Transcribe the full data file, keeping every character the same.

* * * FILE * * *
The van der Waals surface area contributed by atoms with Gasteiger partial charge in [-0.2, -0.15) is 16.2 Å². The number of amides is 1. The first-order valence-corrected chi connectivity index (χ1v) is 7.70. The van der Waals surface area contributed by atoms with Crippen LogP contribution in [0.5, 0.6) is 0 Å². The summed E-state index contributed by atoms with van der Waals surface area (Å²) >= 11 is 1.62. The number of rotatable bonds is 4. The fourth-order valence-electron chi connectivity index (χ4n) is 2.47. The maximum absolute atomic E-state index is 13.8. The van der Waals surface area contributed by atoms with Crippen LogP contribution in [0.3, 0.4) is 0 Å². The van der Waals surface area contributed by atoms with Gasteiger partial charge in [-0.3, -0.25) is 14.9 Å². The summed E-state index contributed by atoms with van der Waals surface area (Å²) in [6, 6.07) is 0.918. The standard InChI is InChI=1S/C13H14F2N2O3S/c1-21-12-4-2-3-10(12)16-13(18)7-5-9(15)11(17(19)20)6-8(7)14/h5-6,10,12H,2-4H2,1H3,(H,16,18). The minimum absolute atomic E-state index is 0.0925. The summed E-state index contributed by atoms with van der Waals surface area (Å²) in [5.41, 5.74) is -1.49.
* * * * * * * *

The van der Waals surface area contributed by atoms with Gasteiger partial charge in [-0.2, -0.15) is 16.2 Å². The number of amides is 1. The first-order valence-corrected chi connectivity index (χ1v) is 7.70. The van der Waals surface area contributed by atoms with Crippen LogP contribution in [0.5, 0.6) is 0 Å². The summed E-state index contributed by atoms with van der Waals surface area (Å²) >= 11 is 1.62. The number of rotatable bonds is 4. The fourth-order valence-electron chi connectivity index (χ4n) is 2.47. The maximum absolute atomic E-state index is 13.8. The van der Waals surface area contributed by atoms with Crippen LogP contribution in [0.3, 0.4) is 0 Å². The van der Waals surface area contributed by atoms with Gasteiger partial charge in [-0.3, -0.25) is 14.9 Å². The summed E-state index contributed by atoms with van der Waals surface area (Å²) in [6, 6.07) is 0.918. The standard InChI is InChI=1S/C13H14F2N2O3S/c1-21-12-4-2-3-10(12)16-13(18)7-5-9(15)11(17(19)20)6-8(7)14/h5-6,10,12H,2-4H2,1H3,(H,16,18). The minimum absolute atomic E-state index is 0.0925. The summed E-state index contributed by atoms with van der Waals surface area (Å²) in [5.41, 5.74) is -1.49.